Feel the rush
Many a tourism campaign has been built around New Zealand as the ultimate destination for fans of extreme sports. And in this case, the reality lives up to the hype.
From bungee jumping to canyoning, jet boating to mountain climbing, there's a smorgasbord of adventure sports guaranteed to raise the heartbeat and remind you that you're alive.
Many of the activities lay claim to being the world's highest, fastest, biggest something. The Kiwis are also masters at whacking the word 'heli' on the name of an activity and giving you a whole new extreme sport that now involves a helicopter ride as well.
Here are some extreme adventures that the Kiwis practically invented, along with some you've probably never heard of.
There's a reason New Zealand is considered the home of bungee jumping. OK, so adventurous types elsewhere in the world may have been testing gravity while tied to an elastic rope (or even vines!) for many years, but New Zealand entrepreneurs AJ Hackett and Henry van Asch were the first to commercialise bungee jumping when they 'launched' Kawarau Bridge Bungy near Queenstown in 1988.
Now there's at least seven bungee jumps across New Zealand, including jumps that fully submerge you in water, tandem jumps you can do with a friend, and night jumps.
The highest bungee jump in New Zealand is The Nevis Bungy, set 134m above the Nevis River outside of Queenstown.
In case throwing yourself off one of the world's highest bungee jumps isn't enough of a thrill, the Nevis River is also home to the world's biggest swing. Don't be fooled – there's nothing childish about The Nevis Swing. Strap yourself in for a thrilling 300m ride, suspended 160m above the water.
The Shotover Swing at Queenstown may not be the highest swing, but it claims to be the "the world's highest cliff jump", and starts with a 60m vertical freefall down sheer rock face. If you're on the North Island, you can swing at the Taupo Cliffhanger.
Even higher than the highest bungee is the SkyJump, which at 192m is the peak jump in New Zealand. There's no bobbing about upside down on an elastic rope though. This is an 85km per hour, 11-second harnessed freefall (base-jumping with a wire) from Auckland's SkyTower – slowing only moments before you reach the ground for a soft and gentle landing.
Not quite ready to jump off a bridge, cliff or tower? Maybe the Kawarau Zipride is more your speed. There are three ziplines accommodating one or two people each, which means a family of six can use it as a bonding (or breaking) experience. Suspended above the Kawarau River, you'll cruise 130m at speeds of up to 60kph before turning around and returning to the launch point. Get that adventurous feeling without the white knuckles. There are other ziplines in New Zealand, including Ziptrek in Queenstown and Canopy Tours and Zoom Ziplines in Rotorua.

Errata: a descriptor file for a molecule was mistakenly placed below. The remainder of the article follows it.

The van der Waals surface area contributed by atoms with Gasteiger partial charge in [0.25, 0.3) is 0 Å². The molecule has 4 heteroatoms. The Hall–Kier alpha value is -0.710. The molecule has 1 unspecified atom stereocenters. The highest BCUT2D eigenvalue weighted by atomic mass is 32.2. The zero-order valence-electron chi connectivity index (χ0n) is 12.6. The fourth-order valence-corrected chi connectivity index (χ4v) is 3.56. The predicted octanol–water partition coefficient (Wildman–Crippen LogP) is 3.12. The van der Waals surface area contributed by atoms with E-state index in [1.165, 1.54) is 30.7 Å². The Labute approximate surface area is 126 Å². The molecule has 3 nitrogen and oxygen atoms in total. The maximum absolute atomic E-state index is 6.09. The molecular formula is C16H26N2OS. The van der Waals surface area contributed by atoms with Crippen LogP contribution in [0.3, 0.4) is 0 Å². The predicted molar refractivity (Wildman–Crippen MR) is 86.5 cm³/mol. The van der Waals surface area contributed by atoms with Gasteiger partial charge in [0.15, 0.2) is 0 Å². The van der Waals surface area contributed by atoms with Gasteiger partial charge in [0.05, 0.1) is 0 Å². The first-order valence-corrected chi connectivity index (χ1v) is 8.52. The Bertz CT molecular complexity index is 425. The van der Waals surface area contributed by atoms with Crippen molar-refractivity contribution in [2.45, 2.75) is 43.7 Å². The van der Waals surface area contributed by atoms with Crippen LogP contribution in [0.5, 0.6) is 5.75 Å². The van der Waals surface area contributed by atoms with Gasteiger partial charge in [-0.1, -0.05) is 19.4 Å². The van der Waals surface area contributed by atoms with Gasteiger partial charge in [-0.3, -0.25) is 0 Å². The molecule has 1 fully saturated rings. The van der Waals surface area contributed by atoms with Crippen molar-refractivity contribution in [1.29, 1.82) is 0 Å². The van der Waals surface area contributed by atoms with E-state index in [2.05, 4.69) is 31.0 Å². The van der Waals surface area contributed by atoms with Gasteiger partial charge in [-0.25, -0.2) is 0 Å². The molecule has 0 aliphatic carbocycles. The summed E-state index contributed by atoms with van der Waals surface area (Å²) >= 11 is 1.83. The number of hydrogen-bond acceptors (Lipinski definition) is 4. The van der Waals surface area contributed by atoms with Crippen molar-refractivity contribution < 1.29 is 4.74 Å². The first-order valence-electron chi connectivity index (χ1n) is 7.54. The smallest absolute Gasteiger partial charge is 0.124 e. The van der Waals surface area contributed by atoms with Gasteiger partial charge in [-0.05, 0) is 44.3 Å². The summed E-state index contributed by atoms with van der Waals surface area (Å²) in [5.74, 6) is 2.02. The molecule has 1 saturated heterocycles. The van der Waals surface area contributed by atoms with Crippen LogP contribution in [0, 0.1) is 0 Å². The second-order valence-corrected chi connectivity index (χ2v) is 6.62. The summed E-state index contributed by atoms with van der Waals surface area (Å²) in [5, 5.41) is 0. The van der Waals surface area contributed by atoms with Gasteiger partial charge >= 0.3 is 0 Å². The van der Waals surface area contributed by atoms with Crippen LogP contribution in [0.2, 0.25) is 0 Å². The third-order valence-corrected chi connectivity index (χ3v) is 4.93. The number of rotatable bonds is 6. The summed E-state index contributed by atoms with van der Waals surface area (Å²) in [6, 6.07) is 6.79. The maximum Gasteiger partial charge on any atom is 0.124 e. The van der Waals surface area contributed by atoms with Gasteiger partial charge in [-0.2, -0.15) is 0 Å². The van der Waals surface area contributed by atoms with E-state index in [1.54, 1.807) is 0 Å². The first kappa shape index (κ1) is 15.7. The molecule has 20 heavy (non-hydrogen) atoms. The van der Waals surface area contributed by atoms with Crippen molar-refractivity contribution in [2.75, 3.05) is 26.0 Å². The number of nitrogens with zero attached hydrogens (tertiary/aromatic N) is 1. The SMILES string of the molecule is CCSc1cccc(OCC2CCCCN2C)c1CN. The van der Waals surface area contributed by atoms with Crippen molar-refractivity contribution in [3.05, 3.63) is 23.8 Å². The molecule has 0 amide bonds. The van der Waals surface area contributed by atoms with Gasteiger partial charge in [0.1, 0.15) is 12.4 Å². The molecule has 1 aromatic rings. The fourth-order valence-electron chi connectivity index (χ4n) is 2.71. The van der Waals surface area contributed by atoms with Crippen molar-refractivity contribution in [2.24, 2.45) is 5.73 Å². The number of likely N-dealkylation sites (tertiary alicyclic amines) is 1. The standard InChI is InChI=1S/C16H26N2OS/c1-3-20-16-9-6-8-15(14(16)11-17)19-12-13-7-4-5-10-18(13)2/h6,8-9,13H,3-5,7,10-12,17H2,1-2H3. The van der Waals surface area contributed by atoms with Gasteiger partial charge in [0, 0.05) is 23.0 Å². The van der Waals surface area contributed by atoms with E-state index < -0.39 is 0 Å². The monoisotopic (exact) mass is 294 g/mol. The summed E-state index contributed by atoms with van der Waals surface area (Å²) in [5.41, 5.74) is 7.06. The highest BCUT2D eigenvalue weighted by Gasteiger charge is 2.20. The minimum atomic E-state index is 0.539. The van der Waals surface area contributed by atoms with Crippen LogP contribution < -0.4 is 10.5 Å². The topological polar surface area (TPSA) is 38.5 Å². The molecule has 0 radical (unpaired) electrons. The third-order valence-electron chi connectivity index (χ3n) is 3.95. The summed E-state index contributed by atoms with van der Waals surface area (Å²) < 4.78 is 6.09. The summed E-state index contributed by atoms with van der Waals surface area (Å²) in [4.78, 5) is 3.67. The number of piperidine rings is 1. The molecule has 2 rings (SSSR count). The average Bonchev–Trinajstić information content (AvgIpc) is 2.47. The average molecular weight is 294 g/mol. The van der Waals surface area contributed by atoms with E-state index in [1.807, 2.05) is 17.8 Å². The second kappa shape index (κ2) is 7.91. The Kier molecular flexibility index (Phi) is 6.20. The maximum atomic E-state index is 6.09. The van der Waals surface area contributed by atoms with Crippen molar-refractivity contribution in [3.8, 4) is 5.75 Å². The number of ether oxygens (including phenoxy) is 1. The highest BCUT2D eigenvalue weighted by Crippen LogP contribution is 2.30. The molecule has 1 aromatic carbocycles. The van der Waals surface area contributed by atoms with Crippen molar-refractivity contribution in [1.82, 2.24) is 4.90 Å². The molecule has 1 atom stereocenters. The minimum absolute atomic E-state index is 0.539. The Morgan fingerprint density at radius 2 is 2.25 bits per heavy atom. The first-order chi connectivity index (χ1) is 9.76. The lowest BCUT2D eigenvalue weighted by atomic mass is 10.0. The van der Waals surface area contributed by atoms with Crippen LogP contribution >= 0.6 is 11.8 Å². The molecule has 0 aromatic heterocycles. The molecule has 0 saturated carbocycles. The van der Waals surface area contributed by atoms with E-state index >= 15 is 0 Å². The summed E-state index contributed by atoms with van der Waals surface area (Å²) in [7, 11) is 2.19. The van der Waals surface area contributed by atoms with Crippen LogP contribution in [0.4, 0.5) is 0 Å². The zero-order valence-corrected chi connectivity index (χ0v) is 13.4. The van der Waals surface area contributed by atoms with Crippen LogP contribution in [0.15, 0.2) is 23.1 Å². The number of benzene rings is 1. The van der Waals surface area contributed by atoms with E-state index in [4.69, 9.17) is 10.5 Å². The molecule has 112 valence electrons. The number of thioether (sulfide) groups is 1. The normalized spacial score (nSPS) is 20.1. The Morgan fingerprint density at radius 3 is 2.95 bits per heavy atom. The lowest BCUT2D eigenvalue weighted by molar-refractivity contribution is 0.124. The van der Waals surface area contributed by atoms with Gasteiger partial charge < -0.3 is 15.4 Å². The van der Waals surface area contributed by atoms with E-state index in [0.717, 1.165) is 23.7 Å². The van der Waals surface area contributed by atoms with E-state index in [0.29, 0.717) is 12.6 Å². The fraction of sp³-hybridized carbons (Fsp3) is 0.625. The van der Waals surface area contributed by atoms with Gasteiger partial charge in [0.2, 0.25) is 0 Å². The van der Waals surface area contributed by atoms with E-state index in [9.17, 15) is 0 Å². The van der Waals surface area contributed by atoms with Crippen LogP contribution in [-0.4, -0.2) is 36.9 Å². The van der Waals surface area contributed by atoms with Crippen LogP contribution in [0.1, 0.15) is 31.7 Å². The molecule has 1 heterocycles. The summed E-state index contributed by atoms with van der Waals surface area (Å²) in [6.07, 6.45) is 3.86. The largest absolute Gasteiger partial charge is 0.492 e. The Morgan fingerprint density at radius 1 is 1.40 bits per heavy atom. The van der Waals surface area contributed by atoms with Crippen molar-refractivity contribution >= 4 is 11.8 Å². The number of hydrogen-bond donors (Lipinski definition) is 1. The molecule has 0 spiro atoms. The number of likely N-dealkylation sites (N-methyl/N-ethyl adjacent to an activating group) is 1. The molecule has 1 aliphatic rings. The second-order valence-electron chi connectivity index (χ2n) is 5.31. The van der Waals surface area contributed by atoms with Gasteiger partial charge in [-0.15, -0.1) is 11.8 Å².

The folks who run the Shotover Canyon Fox describe it as "the world's first running, flying, dropping, screaming, foxing thing". To clarify, it's a 182m high 'flying fox' ride across the Shotover River.
Like bungee jumping, we have New Zealand to thank for jet boating. Invented in the 1950s by a farmer to navigate the shallow waters of the Canterbury region, it didn't take long for thrill-seeking Kiwis to add it to their roster of extreme sports. Jetboats are designed to skim over very shallow water, which means they can take you where other boats can't – brushing by sheer rock faces, powering through narrow waterways and gliding over sandy banks, often at face-flattening speeds. You'll find jet boating opportunities from Auckland in the north to the Fiordland National Park in the south.
The Ogo, Zorb, Swoop and Shweeb
OK, now things are getting weird. An Ogo is a see-through, cushioned plastic ball that completely encloses your body as you roll down a hill, reaching speeds of up to 50kph. The Zorb? Same crazy activity, different crazy name. The Swoop is a harness that attaches to one to three people, winches you 40 metres above the Ngongotaha Stream, then sends you plummeting towards the ground at 130kph. The Shweeb looks like an upside-down monorail – in your own see-through pod attached to the underneath of a 200m-long track, race your friends to the end of the line. All available at Rotorua.
A helicopter drops you and a mountain bike towards the top of the Remarkables, leaving you to make the hair-raising four-hour ride to the bottom. Or you can choose from a bunch of other mountains with varying degrees of difficulty. Unsurprisingly, this activity is not available in winter (when you might like to try heli-skiing instead).
Who needs a boat when you've got a bodyboard and the surf's always up? Drop in to the Kawarau River and take on 12km of white water, mastering rock jumps and rapids with reassuring names like Man Eater, Rollercoaster and Elevator to Hell.
Get your James Bond on and take a helicopter to Fox Glacier or Franz Josef Glacier, where you'll learn to scale vertical ice walls using crampons and ice axes. You'll certainly earn that night's martini.
Participating in a bunch of hair-raising extreme adventure sports may not be included in your regular travel insurance. Before buying your insurance, make sure any policy you're considering covers you for what you intend to do.
Of course, there's also the chance that while planning your trip you have no interest in throwing yourself off a sky-high structure, but once there you suddenly get caught up in the excitement and it starts to seem like an awfully fun idea. Make sure you have a copy of your travel insurance PDS with you so you can check your policy before taking the plunge. You may need to make a call to your insurer to get some extra cover.
Our travel insurance reviews will tell you which policies include cover for extreme sports activities like bungee jumping, skiing, hot air ballooning, canyoning, white water rafting and parachute jumping.